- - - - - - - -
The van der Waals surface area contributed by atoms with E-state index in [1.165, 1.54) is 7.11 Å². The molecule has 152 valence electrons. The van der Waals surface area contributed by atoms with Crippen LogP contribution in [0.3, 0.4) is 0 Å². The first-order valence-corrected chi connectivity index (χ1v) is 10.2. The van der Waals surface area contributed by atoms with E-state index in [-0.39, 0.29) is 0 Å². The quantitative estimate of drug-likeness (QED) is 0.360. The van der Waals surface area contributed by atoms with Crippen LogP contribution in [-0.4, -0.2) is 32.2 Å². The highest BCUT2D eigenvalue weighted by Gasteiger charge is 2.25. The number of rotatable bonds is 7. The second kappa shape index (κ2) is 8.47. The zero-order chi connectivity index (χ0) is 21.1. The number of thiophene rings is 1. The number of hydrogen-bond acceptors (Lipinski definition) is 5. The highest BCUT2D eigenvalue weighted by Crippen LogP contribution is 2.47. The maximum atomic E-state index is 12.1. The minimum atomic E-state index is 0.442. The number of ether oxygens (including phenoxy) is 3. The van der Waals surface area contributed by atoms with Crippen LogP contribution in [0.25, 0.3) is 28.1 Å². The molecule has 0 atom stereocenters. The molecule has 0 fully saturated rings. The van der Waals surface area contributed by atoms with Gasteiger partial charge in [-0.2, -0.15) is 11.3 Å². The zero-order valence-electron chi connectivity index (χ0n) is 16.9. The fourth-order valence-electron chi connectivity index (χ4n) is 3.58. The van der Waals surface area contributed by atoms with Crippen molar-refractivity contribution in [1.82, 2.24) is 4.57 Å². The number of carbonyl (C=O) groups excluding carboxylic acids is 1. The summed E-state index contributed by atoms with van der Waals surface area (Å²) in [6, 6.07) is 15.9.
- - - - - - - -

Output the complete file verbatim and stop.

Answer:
The van der Waals surface area contributed by atoms with E-state index in [1.165, 1.54) is 7.11 Å². The molecule has 152 valence electrons. The van der Waals surface area contributed by atoms with Crippen LogP contribution in [0.3, 0.4) is 0 Å². The first-order valence-corrected chi connectivity index (χ1v) is 10.2. The van der Waals surface area contributed by atoms with E-state index in [-0.39, 0.29) is 0 Å². The quantitative estimate of drug-likeness (QED) is 0.360. The van der Waals surface area contributed by atoms with Crippen LogP contribution in [-0.4, -0.2) is 32.2 Å². The highest BCUT2D eigenvalue weighted by Gasteiger charge is 2.25. The number of rotatable bonds is 7. The second kappa shape index (κ2) is 8.47. The zero-order chi connectivity index (χ0) is 21.1. The number of thiophene rings is 1. The number of hydrogen-bond acceptors (Lipinski definition) is 5. The highest BCUT2D eigenvalue weighted by Crippen LogP contribution is 2.47. The maximum atomic E-state index is 12.1. The minimum atomic E-state index is 0.442. The number of ether oxygens (including phenoxy) is 3. The van der Waals surface area contributed by atoms with Crippen LogP contribution in [0.25, 0.3) is 28.1 Å². The molecule has 0 atom stereocenters. The molecule has 0 fully saturated rings. The van der Waals surface area contributed by atoms with Gasteiger partial charge in [-0.2, -0.15) is 11.3 Å². The zero-order valence-electron chi connectivity index (χ0n) is 16.9. The fourth-order valence-electron chi connectivity index (χ4n) is 3.58. The van der Waals surface area contributed by atoms with Crippen molar-refractivity contribution in [1.82, 2.24) is 4.57 Å². The number of carbonyl (C=O) groups excluding carboxylic acids is 1. The summed E-state index contributed by atoms with van der Waals surface area (Å²) in [6, 6.07) is 15.9.